If you get a campsite, start early, this will give you the luxury of having the cables all to yourself.  It starts to get crowded about 11:00 am when all of the ‘Valley’ hikers have made it to the cables. Also descend backwards.   Some people recommended going down sideways – they must have been on crack – can’t imagine how that would be a good idea, but I do have a fear of heights…

After I accomplished reaching the top of Half Dome and descending without incident, I realized that I can eventually overcome my fear of going down hill and if I go slow enough without panicking and remaining focused, I can pretty much do anything I set my mind to. Keep on truckin’.

I choose this!!

Pam

46 comments

  1. WordPress just ate my comment. What the hell?!! 😤 Now I have to start over again …

    I’m willing to give special kudos to anyone who can successfully climb the Half-Dome in flip-flops. It’s a different kind of crazy-stupid but if it works, who am I to criticize?

    All I can say is, you have cojones, girl!! I’d be cheering you on from the bottom, probably with an adult beverage or two to entertain me while you’re slogging away on the rock face 😉

    Liked by 1 person

    1. I hate that! I accidentally turned a sweet comment from a reader into spam! Can’t figure out how to fix it from my phone!

      Yeah, had I read too much about it, I probably would not have done it! When I got to the top, I had to dig deep to go back down – it was like looking over a cliff!! There was a really nice kid helping me navigate down so that helped a ton. Pretty sure I had a few adult bevies when I got down 😉.

      And the flip flops…I couldn’t watch that go down – had to look away!!

      Like

      1. I accidentally send comments to spam on a regular basis. You have to go into admin comments and change its status. It’s super-annoying.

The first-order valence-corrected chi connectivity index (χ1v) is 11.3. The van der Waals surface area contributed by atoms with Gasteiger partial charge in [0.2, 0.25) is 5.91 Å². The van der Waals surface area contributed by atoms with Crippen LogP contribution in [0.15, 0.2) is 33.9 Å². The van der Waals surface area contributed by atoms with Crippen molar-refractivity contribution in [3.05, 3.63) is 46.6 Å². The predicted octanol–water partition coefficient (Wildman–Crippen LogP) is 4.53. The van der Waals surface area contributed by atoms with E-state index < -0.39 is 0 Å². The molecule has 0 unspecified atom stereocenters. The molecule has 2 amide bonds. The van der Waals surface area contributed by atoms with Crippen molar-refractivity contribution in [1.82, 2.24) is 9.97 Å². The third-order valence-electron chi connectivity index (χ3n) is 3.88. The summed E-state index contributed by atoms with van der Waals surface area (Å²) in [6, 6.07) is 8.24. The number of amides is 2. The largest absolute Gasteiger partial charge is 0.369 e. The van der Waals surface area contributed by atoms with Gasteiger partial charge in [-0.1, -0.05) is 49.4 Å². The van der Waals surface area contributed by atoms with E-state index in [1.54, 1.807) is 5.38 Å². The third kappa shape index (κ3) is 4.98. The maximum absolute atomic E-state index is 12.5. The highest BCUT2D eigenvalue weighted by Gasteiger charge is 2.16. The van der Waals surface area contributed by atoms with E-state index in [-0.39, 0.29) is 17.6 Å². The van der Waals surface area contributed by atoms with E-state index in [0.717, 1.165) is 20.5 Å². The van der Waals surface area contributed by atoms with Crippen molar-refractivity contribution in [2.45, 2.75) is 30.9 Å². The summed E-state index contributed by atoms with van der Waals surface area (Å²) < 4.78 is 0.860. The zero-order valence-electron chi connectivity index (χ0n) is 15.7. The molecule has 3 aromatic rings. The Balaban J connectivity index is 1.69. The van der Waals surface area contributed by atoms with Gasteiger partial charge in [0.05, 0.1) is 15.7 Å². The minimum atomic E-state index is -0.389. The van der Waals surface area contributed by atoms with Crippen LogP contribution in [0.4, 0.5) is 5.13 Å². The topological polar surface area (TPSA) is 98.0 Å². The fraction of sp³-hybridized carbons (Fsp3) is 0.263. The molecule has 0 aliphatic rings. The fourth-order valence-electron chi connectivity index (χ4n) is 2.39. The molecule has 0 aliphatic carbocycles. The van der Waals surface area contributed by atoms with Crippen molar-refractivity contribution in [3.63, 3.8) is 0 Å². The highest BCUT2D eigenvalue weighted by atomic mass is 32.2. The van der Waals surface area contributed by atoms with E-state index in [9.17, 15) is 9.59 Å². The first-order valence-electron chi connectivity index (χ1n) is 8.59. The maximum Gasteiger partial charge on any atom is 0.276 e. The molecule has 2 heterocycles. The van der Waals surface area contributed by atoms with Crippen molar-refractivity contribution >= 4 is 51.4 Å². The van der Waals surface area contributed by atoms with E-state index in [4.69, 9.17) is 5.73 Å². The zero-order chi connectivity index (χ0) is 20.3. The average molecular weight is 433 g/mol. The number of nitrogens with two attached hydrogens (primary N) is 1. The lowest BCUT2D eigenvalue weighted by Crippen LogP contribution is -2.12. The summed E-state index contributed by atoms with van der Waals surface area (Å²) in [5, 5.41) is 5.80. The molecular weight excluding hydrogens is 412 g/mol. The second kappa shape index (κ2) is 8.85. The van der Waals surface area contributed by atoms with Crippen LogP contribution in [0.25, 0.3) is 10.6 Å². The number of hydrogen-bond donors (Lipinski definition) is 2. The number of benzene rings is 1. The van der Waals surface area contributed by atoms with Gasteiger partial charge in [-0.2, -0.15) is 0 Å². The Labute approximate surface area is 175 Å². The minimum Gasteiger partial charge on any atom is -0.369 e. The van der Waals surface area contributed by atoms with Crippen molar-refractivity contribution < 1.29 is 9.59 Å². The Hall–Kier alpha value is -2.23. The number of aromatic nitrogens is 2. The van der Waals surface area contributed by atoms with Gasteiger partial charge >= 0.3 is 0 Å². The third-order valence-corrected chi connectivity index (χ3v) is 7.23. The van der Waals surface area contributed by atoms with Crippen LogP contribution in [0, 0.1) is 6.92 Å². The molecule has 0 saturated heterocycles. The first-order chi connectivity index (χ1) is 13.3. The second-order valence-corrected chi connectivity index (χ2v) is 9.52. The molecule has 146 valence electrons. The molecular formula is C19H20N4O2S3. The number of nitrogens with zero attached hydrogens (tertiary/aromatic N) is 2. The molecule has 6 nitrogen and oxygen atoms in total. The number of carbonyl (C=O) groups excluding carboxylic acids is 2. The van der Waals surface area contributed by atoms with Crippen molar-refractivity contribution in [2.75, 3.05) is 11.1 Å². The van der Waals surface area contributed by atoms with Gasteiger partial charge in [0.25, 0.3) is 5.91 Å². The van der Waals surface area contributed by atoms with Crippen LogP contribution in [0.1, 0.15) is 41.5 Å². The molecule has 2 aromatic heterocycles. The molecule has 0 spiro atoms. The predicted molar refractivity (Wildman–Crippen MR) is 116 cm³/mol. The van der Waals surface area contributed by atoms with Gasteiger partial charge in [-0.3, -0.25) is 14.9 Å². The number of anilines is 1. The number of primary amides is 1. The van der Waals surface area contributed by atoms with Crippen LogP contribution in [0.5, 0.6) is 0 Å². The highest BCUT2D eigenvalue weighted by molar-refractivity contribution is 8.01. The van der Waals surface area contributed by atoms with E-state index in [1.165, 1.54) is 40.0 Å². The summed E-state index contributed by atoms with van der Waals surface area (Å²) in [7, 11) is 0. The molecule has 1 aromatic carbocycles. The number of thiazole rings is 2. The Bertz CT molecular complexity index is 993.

I’m not afraid of heights, but I admit I’d have weak legs going over the side of the cliff to get back down. There is a place in New Brunswick that’s on my list. You rappel down the cliff frontwards!! I’ve rappelled backwards but this would be a challenge!!

        Liked by 1 person

        1. Oh jeez, how about I cheer you on from the bottom with a wine bottle in hand?! No way Jose could I do that!! I’m looking forward to the post already!!

          Like

  2. Oh man, I cannot imagine attempting anything this difficult but you did it with style, in a safe way. Good job. People try to walk/climb 17 miles in flip flops? That is beyond stupid. I can’t even fathom that lack of awareness…

    Liked by 1 person

    1. Thanks AB!! Yeah lack of awareness was rampant! I don’t think they realize how harmful it can potentially be to others if they aren’t prepared. Thankfully I didn’t notice any mishaps…I was too busy being scared sh*tless thinking about how I was going to get down!!

      Liked by 1 person

    1. You must do it! You would love the thrill of it for sure. Yosemite is sooooo gorgeous, but man, it’s the Disney land of national Parks. So many people! If you go, LMK and I can give u the lowdown on lodging options. We stayed in ALL of them on that trip!

      Liked by 1 person

  3. Snip “please don’t wear converse tennis shoes, flip flops, cotton shirts, or carry a little 16 ounce water bottle”. In the 90s, my wife and I did a hard hike down (the hard part was back up) into the Grand Canyon. As we descended the temps climbed steadily into the 110 range. A few hours later we emerged at the top tired and sweaty and proud of our difficult achievement. As we stood on the rim taking in the beauty of what we just accomplished a kid (20?) jogged by down the trail in flip flops–a hot dog in one hand and an 8 ounce bottle of juice in the other. That trail literally went nowhere except to the waterfall we just hiked to. His image is forever burned into my memory. Was he an idiot or did we overreact about the difficulty of the hike. We’ll never know.

    Liked by 1 person

    1. First off, I love the image of you and your wife at the top beaming with pride – that is an AWESOME accomplishment!! The Grand Canyon is one of my favorite places in the world.

      Second, I just told my boyfriend your story about the hiker. He used to work in the Grand Canyon years ago and said, he too, would hike down in flips, but better shoes on the way up! This guy was probably experienced!! He said they made fun of people in big hiking boots because it gets sooo hot on the trail.